Liverpool manager Paisley was at a loss to describe his team's performance: "I have never seen our team so dull, so lacking in ideas and aggression. I simply cannot understand it". Liverpool captain Thompson was equally unsure about why they had failed to match Flamengo: “We let them dictate the pace of the game. We should have tried to quicken it up instead of attempting to match them at their slower tempo. We never played as we can do, and everyone knows we can do".[12] Liverpool midfielder Graeme Souness praised the performance of Zico: “I wanted to see how he would react to a physical challenge, but I couldn't get close enough to him to find out."[14] Looking back years later, Liverpool defender Mark Lawrenson admitted the players didn't take the match as seriously as Flamengo: “We simply didn't take the game seriously, the Brazilian boys had been there for ten days, training and acclimatising, and it was a big deal for them. They absolutely battered us. Zico was sensational.”[15]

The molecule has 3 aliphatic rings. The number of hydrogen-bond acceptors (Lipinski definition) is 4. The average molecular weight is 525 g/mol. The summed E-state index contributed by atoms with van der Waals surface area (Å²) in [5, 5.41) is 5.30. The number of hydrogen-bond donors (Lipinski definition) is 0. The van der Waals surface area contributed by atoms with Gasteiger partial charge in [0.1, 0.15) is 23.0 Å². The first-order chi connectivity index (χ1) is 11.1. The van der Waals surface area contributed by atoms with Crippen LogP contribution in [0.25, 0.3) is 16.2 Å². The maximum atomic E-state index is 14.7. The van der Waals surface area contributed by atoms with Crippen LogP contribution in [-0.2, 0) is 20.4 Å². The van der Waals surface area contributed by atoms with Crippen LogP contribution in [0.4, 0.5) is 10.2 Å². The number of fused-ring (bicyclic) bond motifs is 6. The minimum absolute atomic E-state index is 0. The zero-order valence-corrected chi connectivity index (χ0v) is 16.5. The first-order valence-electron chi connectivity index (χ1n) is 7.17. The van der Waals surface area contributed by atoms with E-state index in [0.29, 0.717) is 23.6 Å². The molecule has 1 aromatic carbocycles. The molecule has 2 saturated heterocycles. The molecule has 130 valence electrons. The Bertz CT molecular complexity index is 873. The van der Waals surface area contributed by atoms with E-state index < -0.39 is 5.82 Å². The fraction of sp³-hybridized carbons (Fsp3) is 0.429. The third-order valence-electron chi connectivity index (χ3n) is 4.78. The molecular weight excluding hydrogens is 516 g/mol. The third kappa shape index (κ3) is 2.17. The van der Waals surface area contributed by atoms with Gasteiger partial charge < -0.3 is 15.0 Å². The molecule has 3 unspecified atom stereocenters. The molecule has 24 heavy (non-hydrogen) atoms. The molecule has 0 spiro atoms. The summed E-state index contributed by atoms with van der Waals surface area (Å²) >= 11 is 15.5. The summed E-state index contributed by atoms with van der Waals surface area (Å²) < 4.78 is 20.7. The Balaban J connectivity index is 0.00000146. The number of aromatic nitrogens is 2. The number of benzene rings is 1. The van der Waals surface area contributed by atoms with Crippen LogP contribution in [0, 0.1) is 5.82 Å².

Liverpool finished the 1981–82 Football League First Division in first place, four points clear of Ipswich Town in second place.[16] They also won the 1981–82 Football League Cup, beating Tottenham Hotspur 3–1 in the final.[17] Despite their domestic success, Liverpool were unable to retain the European Cup. They were eliminated in the quarter-finals after Bulgarian team CSKA Sofia won 2–1 over two-legs.[18]

Flamengo won the 1982 Campeonato Brasileiro Série A defeating Grêmio in the finals.[19] However, they were unable to retain the Copa Libertadores in 1982. They reached the semi-finals, but were eliminated by eventual winners Peñarol.[20]

A decision by the FIFA Council in 2017, considered all previous winners of the Intercontinental Cup to be world champions, on the same level as the FIFA Club World Cup.[3] The two teams met each other again in the final of the 2019 FIFA Club World Cup. Liverpool won the final 1–0 in extra time.[21]

See alsoEdit